A guest post by my friend, Karen
I don’t particularly enjoy this time of year. As soon as I hear the advertising blaring, and see the merchandise appearing, usually at least six weeks in advance of the actual day, I groan inwardly. I started to say this to someone I work with, someone who normally tolerates my extra-dry sense of humour. Without waiting for me to elaborate, she informed me that the reason I don’t adore this time of year, is that I don’t have a husband and children.
That’s still a very common notion, that a woman will automatically live blissfully ever after, all her emotional needs fulfilled, as soon as she gets a husband and has children. Which means, of course, that a single, childless woman cannot be anything other than miserable, lonely and unfulfilled. This idea persists after decades of social change inspired by feminism, and despite the statistical realities – half of all marriages end in divorce, and quite a few people who have children still end their lives alone in old people’s homes.
I’m used to people, even literate people, being shocked by, and judgemental of, my persistent single, childless state. I’m used to the helpful suggestions. I’m too choosy; one ought not to be choosy, at my age. I should keep my opinions to myself; men don’t like opinionated women. I’ve dated men who appreciated my intelligence, strong work ethic and good financial sense – as their own personal ticket to freedom from the nine-to-five. Men who assumed that any single, childless woman over thirty, never mind forty, has been well and truly rendered a doormat, by the shame of her condition. Spinsterhood is bliss, in comparison to such treatment. Nowadays, friends, hobbies, sports and volunteer work give me at least as much social life and community involvement as any coupled person I know. If a man did show an interest now, I’m not sure I’d be able to fit him into my schedule. (Applications are considered; selection criteria implied above.)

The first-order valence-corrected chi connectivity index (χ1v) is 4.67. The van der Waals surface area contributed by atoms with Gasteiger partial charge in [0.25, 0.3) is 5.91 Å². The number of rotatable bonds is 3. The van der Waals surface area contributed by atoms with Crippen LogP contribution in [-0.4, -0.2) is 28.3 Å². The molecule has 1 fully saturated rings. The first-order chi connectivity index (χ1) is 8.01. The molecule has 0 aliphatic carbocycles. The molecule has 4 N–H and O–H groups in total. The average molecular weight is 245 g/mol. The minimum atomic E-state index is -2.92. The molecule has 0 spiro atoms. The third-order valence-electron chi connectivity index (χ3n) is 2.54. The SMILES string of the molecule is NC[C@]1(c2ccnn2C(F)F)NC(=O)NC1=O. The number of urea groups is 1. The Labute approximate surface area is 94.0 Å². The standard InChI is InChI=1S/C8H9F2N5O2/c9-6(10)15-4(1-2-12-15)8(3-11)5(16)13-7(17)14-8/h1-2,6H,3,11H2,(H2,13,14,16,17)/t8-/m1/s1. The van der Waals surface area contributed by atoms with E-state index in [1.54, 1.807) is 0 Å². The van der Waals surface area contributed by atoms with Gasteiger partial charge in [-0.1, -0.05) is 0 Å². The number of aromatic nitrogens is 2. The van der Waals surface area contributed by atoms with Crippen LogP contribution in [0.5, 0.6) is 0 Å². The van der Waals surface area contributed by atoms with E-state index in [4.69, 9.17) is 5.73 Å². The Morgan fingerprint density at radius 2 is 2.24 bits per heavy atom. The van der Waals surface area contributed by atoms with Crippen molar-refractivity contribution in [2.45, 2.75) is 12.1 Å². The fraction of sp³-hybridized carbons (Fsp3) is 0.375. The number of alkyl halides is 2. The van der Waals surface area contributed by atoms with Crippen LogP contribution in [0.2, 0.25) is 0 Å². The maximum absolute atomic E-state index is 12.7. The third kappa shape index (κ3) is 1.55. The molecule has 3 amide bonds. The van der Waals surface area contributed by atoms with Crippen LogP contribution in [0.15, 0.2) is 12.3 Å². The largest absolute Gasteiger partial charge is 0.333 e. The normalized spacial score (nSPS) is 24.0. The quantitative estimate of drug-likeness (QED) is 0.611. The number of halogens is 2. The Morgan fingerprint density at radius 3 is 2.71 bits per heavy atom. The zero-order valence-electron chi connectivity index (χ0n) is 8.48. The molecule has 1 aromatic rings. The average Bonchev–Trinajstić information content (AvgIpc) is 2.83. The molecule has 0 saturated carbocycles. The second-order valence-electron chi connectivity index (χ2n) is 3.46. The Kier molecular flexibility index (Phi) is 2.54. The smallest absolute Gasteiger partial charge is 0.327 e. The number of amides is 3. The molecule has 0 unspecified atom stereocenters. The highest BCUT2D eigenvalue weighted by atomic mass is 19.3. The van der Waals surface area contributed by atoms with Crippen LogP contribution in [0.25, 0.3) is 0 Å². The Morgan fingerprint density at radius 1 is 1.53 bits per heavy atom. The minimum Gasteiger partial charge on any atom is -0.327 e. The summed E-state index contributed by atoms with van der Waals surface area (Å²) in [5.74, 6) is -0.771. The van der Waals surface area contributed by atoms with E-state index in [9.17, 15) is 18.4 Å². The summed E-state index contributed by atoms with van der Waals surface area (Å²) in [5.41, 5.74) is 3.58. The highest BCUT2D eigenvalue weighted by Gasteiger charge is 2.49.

Another simplistic notion, is that the Family Christmas is all joy and harmony. All over the Western world, police services and women’s shelters prepare themselves every year, knowing that domestic violence rates routinely go up at this time. For me, going “home” at Christmas meant listening to my father bellowing at his step-grandchildren for making noise, and being relieved to see them shrug off his verbal abuse, in a way that I as a dependant child had not been able to do. Most people have stories of the disharmony that brews in the crucible of the Family Christmas, all those people pressed together and forced to “get along”. Such stories are whispered sheepishly, because it is assumed these things don’t happen in other, “normal” families.
Christmas is also a time when the gap between the haves and the have-nots is accentuated; a time of financial stress for many families, spiralling into unmanageable debt for some. Christmas is, apparently, something that must be bought, so if you don’t have money, you don’t have Christmas. And you can’t re-use last season’s Christmas: what would the neighbours say? Thousands of dollars are spent on symbols whose original meanings are forgotten: the fir tree, a pre-Christian symbol of hope, the only tree that keeps its leaves through the cold and dark of the European winter; puddings made of dried fruit, a pre-Christian celebration of the stored bounty of the previous summer; the star that heralded the birth of Jesus Christ, a great thinker and social reformer, whatever else he might have been; Saint Nicholas, aka Santa Claus, an overweight, bearded man in a brightly coloured suit, age-old symbol of generosity, good cheer, and world peace. Much of the food ends up in the bin, and only some of the plastic is recyclable.
But Christmas is really for the children, isn’t it? It’s so exciting for them. They talk at length, about what they might be getting for Christmas, what they got for Christmas, some other child getting something more, bigger, pricier. If I had children, that would be another troublesome aspect for me. In the face of all the advertising and peer pressure, how do you teach a child that Christmas is not just about getting stuff? Coming together with whanau and friends, marking the passing of the seasons, giving thanks for what we have, the joy of giving, charity, goodwill, peace on Earth. Somewhere beyond the stereotypes, the marketing hype and the keeping-up-with-the-joneses, these blessings are available to everyone, rich or poor. And maybe even to a (gasp) forty-something, single, childless woman.
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Do you have some thoughts you’d like to share about this time of year? Send them to me at verdant at paradise dot net dot nz and I’ll publish them – there’s still time 🙂